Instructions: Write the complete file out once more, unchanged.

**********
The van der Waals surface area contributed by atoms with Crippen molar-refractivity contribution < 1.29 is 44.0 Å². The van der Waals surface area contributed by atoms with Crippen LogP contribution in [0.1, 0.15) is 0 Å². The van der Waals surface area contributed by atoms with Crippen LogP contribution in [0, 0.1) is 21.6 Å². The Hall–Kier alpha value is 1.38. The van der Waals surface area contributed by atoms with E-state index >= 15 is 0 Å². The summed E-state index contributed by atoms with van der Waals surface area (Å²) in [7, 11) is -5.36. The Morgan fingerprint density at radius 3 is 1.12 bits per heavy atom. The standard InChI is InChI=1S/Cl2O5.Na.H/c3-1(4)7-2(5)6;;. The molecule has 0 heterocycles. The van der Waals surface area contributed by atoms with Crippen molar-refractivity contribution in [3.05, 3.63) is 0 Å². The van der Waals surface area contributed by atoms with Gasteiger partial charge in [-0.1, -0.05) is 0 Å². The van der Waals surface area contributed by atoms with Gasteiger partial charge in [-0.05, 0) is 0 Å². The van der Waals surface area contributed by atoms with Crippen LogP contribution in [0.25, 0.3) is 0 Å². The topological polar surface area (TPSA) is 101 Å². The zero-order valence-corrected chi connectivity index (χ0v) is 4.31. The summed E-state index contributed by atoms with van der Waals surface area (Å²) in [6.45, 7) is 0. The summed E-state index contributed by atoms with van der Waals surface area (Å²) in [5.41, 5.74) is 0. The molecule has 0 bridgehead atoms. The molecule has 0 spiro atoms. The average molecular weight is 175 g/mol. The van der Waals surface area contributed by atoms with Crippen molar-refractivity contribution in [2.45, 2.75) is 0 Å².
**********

The van der Waals surface area contributed by atoms with Crippen molar-refractivity contribution < 1.29 is 44.0 Å². The van der Waals surface area contributed by atoms with Crippen LogP contribution in [0.1, 0.15) is 0 Å². The van der Waals surface area contributed by atoms with Crippen LogP contribution in [0, 0.1) is 21.6 Å². The Hall–Kier alpha value is 1.38. The van der Waals surface area contributed by atoms with E-state index >= 15 is 0 Å². The summed E-state index contributed by atoms with van der Waals surface area (Å²) in [7, 11) is -5.36. The Morgan fingerprint density at radius 3 is 1.12 bits per heavy atom. The standard InChI is InChI=1S/Cl2O5.Na.H/c3-1(4)7-2(5)6;;. The molecule has 0 heterocycles. The van der Waals surface area contributed by atoms with Crippen molar-refractivity contribution in [3.05, 3.63) is 0 Å². The van der Waals surface area contributed by atoms with Gasteiger partial charge in [-0.1, -0.05) is 0 Å². The van der Waals surface area contributed by atoms with Gasteiger partial charge in [-0.05, 0) is 0 Å². The van der Waals surface area contributed by atoms with Crippen LogP contribution in [0.25, 0.3) is 0 Å². The topological polar surface area (TPSA) is 101 Å². The zero-order valence-corrected chi connectivity index (χ0v) is 4.31. The summed E-state index contributed by atoms with van der Waals surface area (Å²) in [6.45, 7) is 0. The summed E-state index contributed by atoms with van der Waals surface area (Å²) in [5.41, 5.74) is 0. The molecule has 0 bridgehead atoms. The molecule has 0 spiro atoms. The average molecular weight is 175 g/mol. The van der Waals surface area contributed by atoms with Crippen molar-refractivity contribution in [2.45, 2.75) is 0 Å².